American jazz vocalist, who was also known by the Muslim name Aliyah Rabia for a short period. She studied music at the Filion School of Music in Pittsburgh, after which she performed regularly in the Hill District, a jazz hotspot, as a vocalist with the Joe Wespray Orchestra. She next spent several years in the nightclub circuit in such cities as Detroit, Indianapolis, Cleveland and St. Louis. While in New York, she was noticed singing at a Harlem nightclub called the Baby Grand by Dave Cavanaugh, a producer for Capitol Records. She was signed and released several singles, including her 1957 No. 4 hit, “The Late, Late Show”.She relocated to England in the mid-1960s, where he continued to record semi-regularly, her recordings taking an increasingly strong gospel and blues influence.Staton died in New York City aged 76

women-in-music:

Dakota Staton (June 3, 1930 – April 10, 2007).

American jazz vocalist, who was also known by the Muslim name Aliyah Rabia for a short period. She studied music at the Filion School of Music in Pittsburgh, after which she performed regularly in the Hill District, a jazz hotspot, as a vocalist with the Joe Wespray Orchestra.

She next spent several years in the nightclub circuit in such cities as Detroit, Indianapolis, Cleveland and St. Louis. While in New York, she was noticed singing at a Harlem nightclub called the Baby Grand by Dave Cavanaugh, a producer for Capitol Records. She was signed and released several singles, including her 1957 No. 4 hit, “The Late, Late Show”.

She relocated to England in the mid-1960s, where he continued to record semi-regularly, her recordings taking an increasingly strong gospel and blues influence.

Staton died in New York City aged 76

(Source: Wikipedia, via kemeticballbuster)

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bainer:

Mary Lou Williams (born Mary Elfrieda Scruggs), jazz pianist, composer, arranger, educator and humanitarian in her apartment in Washington Heights, NYC 1958 (photo by Dennis Stock)

bainer:

Mary Lou Williams (born Mary Elfrieda Scruggs), jazz pianist, composer, arranger, educator and humanitarian in her apartment in Washington Heights, NYC 1958 (photo by Dennis Stock)

(via piccolowasablackman)

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vintageblackglamour:

The Divine One herself, Sarah Vaughan was born 90 years ago today in Newark, New Jersey. In this 1960 photo (Getty) she is on tour in London.

vintageblackglamour:

The Divine One herself, Sarah Vaughan was born 90 years ago today in Newark, New Jersey. In this 1960 photo (Getty) she is on tour in London.

(via kemeticballbuster)

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amandaonwriting:

Happy Birthday, Chimamanda Ngozi Adichie, born 15 September 1977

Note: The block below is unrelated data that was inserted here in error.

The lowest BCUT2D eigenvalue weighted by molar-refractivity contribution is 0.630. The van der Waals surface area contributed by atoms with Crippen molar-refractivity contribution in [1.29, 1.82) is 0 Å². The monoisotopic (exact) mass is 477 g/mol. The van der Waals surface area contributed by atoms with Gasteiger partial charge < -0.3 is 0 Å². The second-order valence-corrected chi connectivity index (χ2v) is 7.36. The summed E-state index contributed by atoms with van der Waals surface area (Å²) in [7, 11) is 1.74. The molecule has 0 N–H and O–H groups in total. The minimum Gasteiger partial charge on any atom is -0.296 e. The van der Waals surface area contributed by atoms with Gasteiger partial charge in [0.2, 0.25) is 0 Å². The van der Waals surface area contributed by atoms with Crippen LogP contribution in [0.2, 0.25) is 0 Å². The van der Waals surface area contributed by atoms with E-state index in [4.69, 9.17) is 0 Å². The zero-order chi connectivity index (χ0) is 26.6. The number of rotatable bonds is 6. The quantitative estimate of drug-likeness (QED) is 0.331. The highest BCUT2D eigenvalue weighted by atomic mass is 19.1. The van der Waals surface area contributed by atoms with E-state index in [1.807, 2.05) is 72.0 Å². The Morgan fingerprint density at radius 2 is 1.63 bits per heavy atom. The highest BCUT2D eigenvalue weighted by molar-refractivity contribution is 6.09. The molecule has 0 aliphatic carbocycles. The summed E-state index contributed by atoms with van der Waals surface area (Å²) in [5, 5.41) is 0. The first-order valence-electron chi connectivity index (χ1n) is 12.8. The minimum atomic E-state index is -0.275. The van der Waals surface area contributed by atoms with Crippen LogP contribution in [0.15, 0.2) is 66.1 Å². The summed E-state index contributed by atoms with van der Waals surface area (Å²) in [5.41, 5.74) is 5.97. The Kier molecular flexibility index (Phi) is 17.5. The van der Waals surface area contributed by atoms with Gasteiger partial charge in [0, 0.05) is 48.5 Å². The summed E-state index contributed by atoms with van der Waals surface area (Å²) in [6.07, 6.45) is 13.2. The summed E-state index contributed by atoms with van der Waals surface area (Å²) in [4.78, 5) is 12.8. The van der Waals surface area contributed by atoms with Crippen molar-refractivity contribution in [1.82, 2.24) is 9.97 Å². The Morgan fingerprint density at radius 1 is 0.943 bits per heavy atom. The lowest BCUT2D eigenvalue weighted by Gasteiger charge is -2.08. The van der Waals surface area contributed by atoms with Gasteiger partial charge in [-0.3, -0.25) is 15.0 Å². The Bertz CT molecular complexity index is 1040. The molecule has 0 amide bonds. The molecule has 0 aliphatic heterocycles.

12 Quotes
I think you travel to search and you come back home to find yourself there.
I have been writing since I was old enough to spell. I have never considered not writing.
The single story creates stereotypes, and the problem with stereotypes is not that they are untrue, but that they are incomplete. They make one story become the only story.
Of course I am not worried about intimidating men. The type of man who will be intimidated by me is exactly the type of man I have no interest in.
Racism should never have happened and so you don’t get a cookie for reducing it.
Stories have been used to dispossess and to malign. But stories can also be used to empower, and to humanize. Stories can break the dignity of a people. But stories can also repair that broken dignity.
If you don’t understand, ask questions. If you’re uncomfortable about asking questions, say you are uncomfortable about asking questions and then ask anyway.
Because of writers like Chinua Achebe and Camara Laye … I realized that people like me, girls with skin the colour of chocolate, whose kinky hair could not form ponytails, could also exist in literature.
You can’t write a script in your mind and then force yourself to follow it. You have to let yourself be.
The best novels are those that are important without being like medicine; they have something to say, are expansive and intelligent but never forget to be entertaining and to have character and emotion at their centre.
I write from real life. I am an unrepentant eavesdropper and a collector of stories. I record bits of overheard dialogue.
Our histories cling to us. We are shaped by where we come from.
Adichie is a Nigerian writer. Her best known novels are Purple Hibiscus, Half of a Yellow Sun, and Americanah.
Source for image
by Amanda Patterson for Writers Write

amandaonwriting:

Happy Birthday, Chimamanda Ngozi Adichie, born 15 September 1977

12 Quotes

  1. I think you travel to search and you come back home to find yourself there.